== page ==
December 3, 2012


How Object Masks work. Used to specify which relational properties you would like included in your query.



In order to obtain relational data from an object in the API you must declare an object mask in your API call. With standard object masks, relational data is pulled using a SOAP header, an XML-RPC struct or a GET parameter in REST.

Extended object masks make use of a Domain-specific language to reduce the effort required to express what data should be returned from the API. In order to support this new method of object mask, a new input method has been added to each protocol.


Root Node

Extended object masks start from a “root node” which is the datatype of the object being returned from your API call.

For example, when calling SoftLayer_Hardware::getObject the root node will represent a SoftLayer_Hardware Object because that is what is returned by SoftLayer_Hardware::getObject, as seen by the Return Values section in the documentation. If my mask is mask[id] that means I want SoftLayer_Hardware->id.

So if we were to send mask[] as our object mask for SoftLayer_Hardware::getObject, the entire SoftLayer_Hardware object would be returned as if no mask was included.


A property can be the name of any local or relational property of the returned object type and is appended to the mask with a period: . .

mask.networkComponents when used in calling SoftLayer_Hardware::getObject will return the SoftLayer_Hardware object, in addition to an array “networkComponents” containing the SoftLayer_Network_Components associated with that hardware.

It is possible to chain together multiple properties in order to drill down and receive even relational properties of relational properties. For example, if we wanted to receive a list of network components related to a specific hardware device, a list of VLANs related to those network components and even the primary subnet of each of those VLANs we could use an object mask:

mask.networkComponents.networkVlans.primarySubnet Multiple properties may be defined by listing in the object mask separated by a comma.


Property Set

Property Sets are a way to submit object masks in a nested structure format. A property set is used to declare a list of properties to obtain from an object and is helpful for reducing the verbosity of an object mask.

A property set is a nested, comma-separated list of properties enclosed in brackets [] which follows a property name. Each relational property in an object mask can have brackets appended to it, to go into other objects and relations. For example mask[networkComponents[ipAddresses[ipAddress]]] can be used to get the ipAddress of every networkComponent on a Hardware_server.

The following masks can be considered equivalent:,mask.fullyQualifiedDomainName,mask.networkComponents.networkHardware,mask.networkComponents.uplinkComponent]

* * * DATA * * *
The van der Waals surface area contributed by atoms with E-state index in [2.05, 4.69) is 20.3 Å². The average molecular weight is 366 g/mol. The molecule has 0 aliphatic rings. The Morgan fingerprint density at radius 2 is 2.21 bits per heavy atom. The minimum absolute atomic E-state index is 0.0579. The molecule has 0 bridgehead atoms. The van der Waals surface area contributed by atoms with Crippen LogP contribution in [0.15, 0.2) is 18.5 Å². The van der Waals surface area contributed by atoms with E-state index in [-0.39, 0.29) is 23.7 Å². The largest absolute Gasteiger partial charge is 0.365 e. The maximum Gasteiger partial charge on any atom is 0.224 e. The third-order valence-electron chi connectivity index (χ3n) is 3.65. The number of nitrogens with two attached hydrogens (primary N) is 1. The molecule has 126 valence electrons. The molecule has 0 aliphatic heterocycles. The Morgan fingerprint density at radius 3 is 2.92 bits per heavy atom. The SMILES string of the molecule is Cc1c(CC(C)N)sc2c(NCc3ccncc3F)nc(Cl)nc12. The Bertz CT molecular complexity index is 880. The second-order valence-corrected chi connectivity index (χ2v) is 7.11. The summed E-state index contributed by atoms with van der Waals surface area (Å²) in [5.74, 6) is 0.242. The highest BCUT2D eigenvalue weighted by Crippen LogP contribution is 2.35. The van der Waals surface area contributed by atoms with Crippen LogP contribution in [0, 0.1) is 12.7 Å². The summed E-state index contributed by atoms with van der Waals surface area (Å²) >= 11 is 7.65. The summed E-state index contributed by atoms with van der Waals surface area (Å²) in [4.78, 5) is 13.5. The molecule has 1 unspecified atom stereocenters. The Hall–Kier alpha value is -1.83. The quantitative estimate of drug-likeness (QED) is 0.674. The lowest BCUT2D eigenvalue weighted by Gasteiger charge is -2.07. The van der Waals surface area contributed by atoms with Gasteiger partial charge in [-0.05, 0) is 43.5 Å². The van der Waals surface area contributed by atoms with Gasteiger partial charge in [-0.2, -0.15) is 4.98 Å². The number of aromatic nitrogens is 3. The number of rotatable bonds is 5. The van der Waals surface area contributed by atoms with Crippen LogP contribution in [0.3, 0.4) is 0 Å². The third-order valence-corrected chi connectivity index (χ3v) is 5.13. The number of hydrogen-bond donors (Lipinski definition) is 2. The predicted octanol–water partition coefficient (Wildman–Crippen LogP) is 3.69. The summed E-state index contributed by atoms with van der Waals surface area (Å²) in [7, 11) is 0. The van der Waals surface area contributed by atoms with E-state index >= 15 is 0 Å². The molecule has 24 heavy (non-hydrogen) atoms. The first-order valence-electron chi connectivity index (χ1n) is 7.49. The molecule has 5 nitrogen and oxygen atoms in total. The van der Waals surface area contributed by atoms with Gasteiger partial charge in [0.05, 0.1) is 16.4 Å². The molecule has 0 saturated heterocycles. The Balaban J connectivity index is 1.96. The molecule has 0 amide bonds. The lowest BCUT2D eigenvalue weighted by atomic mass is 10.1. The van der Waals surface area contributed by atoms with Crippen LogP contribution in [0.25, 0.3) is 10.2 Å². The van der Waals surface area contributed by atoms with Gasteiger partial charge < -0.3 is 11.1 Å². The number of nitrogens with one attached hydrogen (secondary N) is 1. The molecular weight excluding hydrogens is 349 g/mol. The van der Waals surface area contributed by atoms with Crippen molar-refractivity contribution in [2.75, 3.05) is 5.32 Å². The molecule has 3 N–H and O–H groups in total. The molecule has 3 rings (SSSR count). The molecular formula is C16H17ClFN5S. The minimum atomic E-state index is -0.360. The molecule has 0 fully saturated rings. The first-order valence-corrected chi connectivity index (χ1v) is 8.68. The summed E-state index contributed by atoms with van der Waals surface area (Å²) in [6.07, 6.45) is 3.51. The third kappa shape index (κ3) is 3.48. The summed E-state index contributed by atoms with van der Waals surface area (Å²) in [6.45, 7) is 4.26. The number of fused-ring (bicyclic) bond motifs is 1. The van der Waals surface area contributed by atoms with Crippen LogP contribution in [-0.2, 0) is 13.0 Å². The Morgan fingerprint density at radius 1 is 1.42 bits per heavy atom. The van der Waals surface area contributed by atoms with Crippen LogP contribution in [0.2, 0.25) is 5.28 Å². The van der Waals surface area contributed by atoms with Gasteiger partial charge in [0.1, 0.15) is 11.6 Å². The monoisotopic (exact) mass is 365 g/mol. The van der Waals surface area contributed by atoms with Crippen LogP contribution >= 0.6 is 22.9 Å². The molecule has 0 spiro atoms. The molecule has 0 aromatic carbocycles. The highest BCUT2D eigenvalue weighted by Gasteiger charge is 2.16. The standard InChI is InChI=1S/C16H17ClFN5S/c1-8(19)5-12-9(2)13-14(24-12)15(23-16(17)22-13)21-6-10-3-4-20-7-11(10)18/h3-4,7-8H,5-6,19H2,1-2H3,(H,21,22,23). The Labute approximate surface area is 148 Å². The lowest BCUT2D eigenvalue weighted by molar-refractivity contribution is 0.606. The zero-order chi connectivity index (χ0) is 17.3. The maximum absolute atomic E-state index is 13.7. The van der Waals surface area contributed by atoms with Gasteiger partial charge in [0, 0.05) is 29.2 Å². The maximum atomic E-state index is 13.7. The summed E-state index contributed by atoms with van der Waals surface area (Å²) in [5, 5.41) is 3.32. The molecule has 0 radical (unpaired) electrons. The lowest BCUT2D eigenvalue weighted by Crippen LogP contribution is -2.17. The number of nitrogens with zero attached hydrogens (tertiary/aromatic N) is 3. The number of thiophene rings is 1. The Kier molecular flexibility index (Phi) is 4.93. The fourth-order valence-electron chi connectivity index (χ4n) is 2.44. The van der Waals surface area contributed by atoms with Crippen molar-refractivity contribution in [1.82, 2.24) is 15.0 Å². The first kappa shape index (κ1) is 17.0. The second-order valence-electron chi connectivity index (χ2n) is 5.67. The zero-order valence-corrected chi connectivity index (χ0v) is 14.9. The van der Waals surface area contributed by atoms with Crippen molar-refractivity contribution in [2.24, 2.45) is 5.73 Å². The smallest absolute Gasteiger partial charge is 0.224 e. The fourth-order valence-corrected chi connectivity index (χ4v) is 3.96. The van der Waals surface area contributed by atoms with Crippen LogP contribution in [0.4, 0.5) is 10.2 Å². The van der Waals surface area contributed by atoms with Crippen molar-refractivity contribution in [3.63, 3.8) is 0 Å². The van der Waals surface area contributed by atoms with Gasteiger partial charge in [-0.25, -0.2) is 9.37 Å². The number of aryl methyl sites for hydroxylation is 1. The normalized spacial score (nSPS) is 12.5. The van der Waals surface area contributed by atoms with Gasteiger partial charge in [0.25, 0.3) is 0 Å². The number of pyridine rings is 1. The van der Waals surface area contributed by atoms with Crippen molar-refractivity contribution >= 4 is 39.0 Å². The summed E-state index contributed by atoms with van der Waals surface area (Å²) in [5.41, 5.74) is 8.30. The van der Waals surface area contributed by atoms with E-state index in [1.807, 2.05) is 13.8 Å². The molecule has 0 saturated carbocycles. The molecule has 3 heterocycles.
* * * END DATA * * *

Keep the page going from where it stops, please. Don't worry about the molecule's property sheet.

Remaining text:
mask [
    id, fullyQualifiedDomainName,
    networkComponents[networkHardware, uplinkComponent]

Payload reduction

Any local properties defined in a mask will result in the API returning only the specified local properties of the object. This feature allows for reduction of the API return data size and can help avoid the need for pagination or additional complication.

For example, when invoking SoftLayer_Hardware::getObject the following mask may be used to retrieve only the id, fullyQualifiedDomainName, and primaryIpAddress from the SoftLayer_Hardware record. In addition, it will return only the longName from the datacenter, and the id, name, and port of each networkComponent.



By default the type of returned objects will be inferred and is not required. However it is possible to declare a type for a specific property.

A type is defined by placing a parenthesis set after the property name with the type name enclosed. A type will need to be defined when the default property type does not have a particular property that you need.

For example, the controlPanel property is not defined on SoftLayer_Hardware and as such you will get an error if requesting it via mask[controlPanel]< on a call to SoftLayer_Account::getHardware. In order to request the value you must declare the root property to be of a particular type. An example is below.


If necessary, a property may be defined multiple times on the same level with different types. The mask below is an example for invoking SoftLayer_Search::search with two expected data types to be returned:


Filtered Masks

A filtered mask is like a normal object mask, except it allows you to use an objectFilter to restrict the results of non-root relationships.

As an example, lets try to get the Motherboard component for all of our servers. You might try to make an API call to SoftLayer_Account::getHardware() with an objectMask of


and an objectFilter of


The problem is this will return all Hardware_Server objects that have a motherboard component, which is not quite what we want.

To get all Hardware_Server objects and only their motherboard component, we just need to use filteredMask[] instead of mask[]

for an API call that would look something like this:

curl -u $SL_USER:$SL_APIKEY  '[id,hostname,components[id,serialNumber,hardwareComponentModel[description,hardwareGenericComponentModel[id,hardwareComponentType[keyName]]]]]&objectFilter={"hardware":{"components":{"hardwareComponentModel":{"hardwareGenericComponentModel":{"hardwareComponentType":{"keyName":{"operation":"MOTHERBOARD"}}}}}}}'

API interaction


To send the object mask to the SOAP API you will need to provide a SoftLayer_ObjectMask header with the string object mask for the value in the mask property of the header.


The same SoftLayer_ObjectMask header may be provided in the XML-RPC headers section of the request.


The REST interface will accept the object mask via the objectMask URL parameter.


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